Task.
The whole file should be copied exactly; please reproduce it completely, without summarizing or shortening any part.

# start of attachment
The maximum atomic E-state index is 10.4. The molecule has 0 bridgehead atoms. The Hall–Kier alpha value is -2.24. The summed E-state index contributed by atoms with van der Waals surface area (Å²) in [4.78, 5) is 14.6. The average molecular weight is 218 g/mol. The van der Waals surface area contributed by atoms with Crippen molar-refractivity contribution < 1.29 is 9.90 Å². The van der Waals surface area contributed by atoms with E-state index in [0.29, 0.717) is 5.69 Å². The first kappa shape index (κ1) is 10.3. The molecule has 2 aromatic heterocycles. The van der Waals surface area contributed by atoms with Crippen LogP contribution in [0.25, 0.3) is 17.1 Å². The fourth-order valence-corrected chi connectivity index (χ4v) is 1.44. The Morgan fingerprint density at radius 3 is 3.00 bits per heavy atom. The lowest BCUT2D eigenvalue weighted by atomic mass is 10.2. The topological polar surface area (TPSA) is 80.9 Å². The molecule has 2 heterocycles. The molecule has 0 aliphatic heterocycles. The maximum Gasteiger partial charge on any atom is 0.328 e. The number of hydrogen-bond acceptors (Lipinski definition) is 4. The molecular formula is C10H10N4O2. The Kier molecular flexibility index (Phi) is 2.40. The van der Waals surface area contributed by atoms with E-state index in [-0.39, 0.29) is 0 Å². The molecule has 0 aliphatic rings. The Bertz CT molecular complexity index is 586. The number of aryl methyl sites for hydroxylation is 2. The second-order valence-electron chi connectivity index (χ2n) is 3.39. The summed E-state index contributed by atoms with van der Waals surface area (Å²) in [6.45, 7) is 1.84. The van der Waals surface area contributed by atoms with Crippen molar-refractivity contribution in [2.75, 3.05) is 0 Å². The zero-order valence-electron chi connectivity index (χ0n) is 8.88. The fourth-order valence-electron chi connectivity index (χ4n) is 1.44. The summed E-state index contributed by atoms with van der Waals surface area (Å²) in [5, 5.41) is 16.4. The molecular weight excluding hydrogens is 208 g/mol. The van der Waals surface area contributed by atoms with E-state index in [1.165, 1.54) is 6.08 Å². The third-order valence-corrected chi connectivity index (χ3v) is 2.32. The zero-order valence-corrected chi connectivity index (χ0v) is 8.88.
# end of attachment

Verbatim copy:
The maximum atomic E-state index is 10.4. The molecule has 0 bridgehead atoms. The Hall–Kier alpha value is -2.24. The summed E-state index contributed by atoms with van der Waals surface area (Å²) in [4.78, 5) is 14.6. The average molecular weight is 218 g/mol. The van der Waals surface area contributed by atoms with Crippen molar-refractivity contribution < 1.29 is 9.90 Å². The van der Waals surface area contributed by atoms with E-state index in [0.29, 0.717) is 5.69 Å². The first kappa shape index (κ1) is 10.3. The molecule has 2 aromatic heterocycles. The van der Waals surface area contributed by atoms with Crippen LogP contribution in [0.25, 0.3) is 17.1 Å². The fourth-order valence-corrected chi connectivity index (χ4v) is 1.44. The Morgan fingerprint density at radius 3 is 3.00 bits per heavy atom. The lowest BCUT2D eigenvalue weighted by atomic mass is 10.2. The topological polar surface area (TPSA) is 80.9 Å². The molecule has 2 heterocycles. The molecule has 0 aliphatic heterocycles. The maximum Gasteiger partial charge on any atom is 0.328 e. The number of hydrogen-bond acceptors (Lipinski definition) is 4. The molecular formula is C10H10N4O2. The Kier molecular flexibility index (Phi) is 2.40. The van der Waals surface area contributed by atoms with E-state index in [-0.39, 0.29) is 0 Å². The molecule has 0 aliphatic rings. The Bertz CT molecular complexity index is 586. The number of aryl methyl sites for hydroxylation is 2. The second-order valence-electron chi connectivity index (χ2n) is 3.39. The summed E-state index contributed by atoms with van der Waals surface area (Å²) in [6.45, 7) is 1.84. The van der Waals surface area contributed by atoms with Crippen molar-refractivity contribution in [2.75, 3.05) is 0 Å². The zero-order valence-electron chi connectivity index (χ0n) is 8.88. The fourth-order valence-electron chi connectivity index (χ4n) is 1.44. The summed E-state index contributed by atoms with van der Waals surface area (Å²) in [5, 5.41) is 16.4. The molecular weight excluding hydrogens is 208 g/mol. The van der Waals surface area contributed by atoms with E-state index in [1.165, 1.54) is 6.08 Å². The third-order valence-corrected chi connectivity index (χ3v) is 2.32. The zero-order valence-corrected chi connectivity index (χ0v) is 8.88.